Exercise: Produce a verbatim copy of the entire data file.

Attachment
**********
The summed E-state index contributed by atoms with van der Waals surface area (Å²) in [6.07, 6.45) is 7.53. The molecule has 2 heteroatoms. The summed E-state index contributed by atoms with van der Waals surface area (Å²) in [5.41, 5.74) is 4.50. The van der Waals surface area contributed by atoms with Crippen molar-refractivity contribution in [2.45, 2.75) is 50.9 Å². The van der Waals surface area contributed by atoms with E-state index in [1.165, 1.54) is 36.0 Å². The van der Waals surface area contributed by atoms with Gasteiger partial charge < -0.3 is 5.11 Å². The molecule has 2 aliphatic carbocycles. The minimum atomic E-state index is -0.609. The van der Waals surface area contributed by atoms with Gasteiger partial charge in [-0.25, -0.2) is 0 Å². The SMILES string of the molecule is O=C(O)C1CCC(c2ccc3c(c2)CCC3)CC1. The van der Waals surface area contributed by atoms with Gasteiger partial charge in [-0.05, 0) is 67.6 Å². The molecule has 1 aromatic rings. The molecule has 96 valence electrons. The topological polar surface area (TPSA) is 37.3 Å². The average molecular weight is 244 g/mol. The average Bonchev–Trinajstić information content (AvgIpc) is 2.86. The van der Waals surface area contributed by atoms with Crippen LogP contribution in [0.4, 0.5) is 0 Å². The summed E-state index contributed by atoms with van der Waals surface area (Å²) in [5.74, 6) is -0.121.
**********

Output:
The summed E-state index contributed by atoms with van der Waals surface area (Å²) in [6.07, 6.45) is 7.53. The molecule has 2 heteroatoms. The summed E-state index contributed by atoms with van der Waals surface area (Å²) in [5.41, 5.74) is 4.50. The van der Waals surface area contributed by atoms with Crippen molar-refractivity contribution in [2.45, 2.75) is 50.9 Å². The van der Waals surface area contributed by atoms with E-state index in [1.165, 1.54) is 36.0 Å². The van der Waals surface area contributed by atoms with Gasteiger partial charge < -0.3 is 5.11 Å². The molecule has 2 aliphatic carbocycles. The minimum atomic E-state index is -0.609. The van der Waals surface area contributed by atoms with Gasteiger partial charge in [-0.25, -0.2) is 0 Å². The SMILES string of the molecule is O=C(O)C1CCC(c2ccc3c(c2)CCC3)CC1. The van der Waals surface area contributed by atoms with Gasteiger partial charge in [-0.05, 0) is 67.6 Å². The molecule has 1 aromatic rings. The molecule has 96 valence electrons. The topological polar surface area (TPSA) is 37.3 Å². The average molecular weight is 244 g/mol. The average Bonchev–Trinajstić information content (AvgIpc) is 2.86. The van der Waals surface area contributed by atoms with Crippen LogP contribution in [0.4, 0.5) is 0 Å². The summed E-state index contributed by atoms with van der Waals surface area (Å²) in [5.74, 6) is -0.121.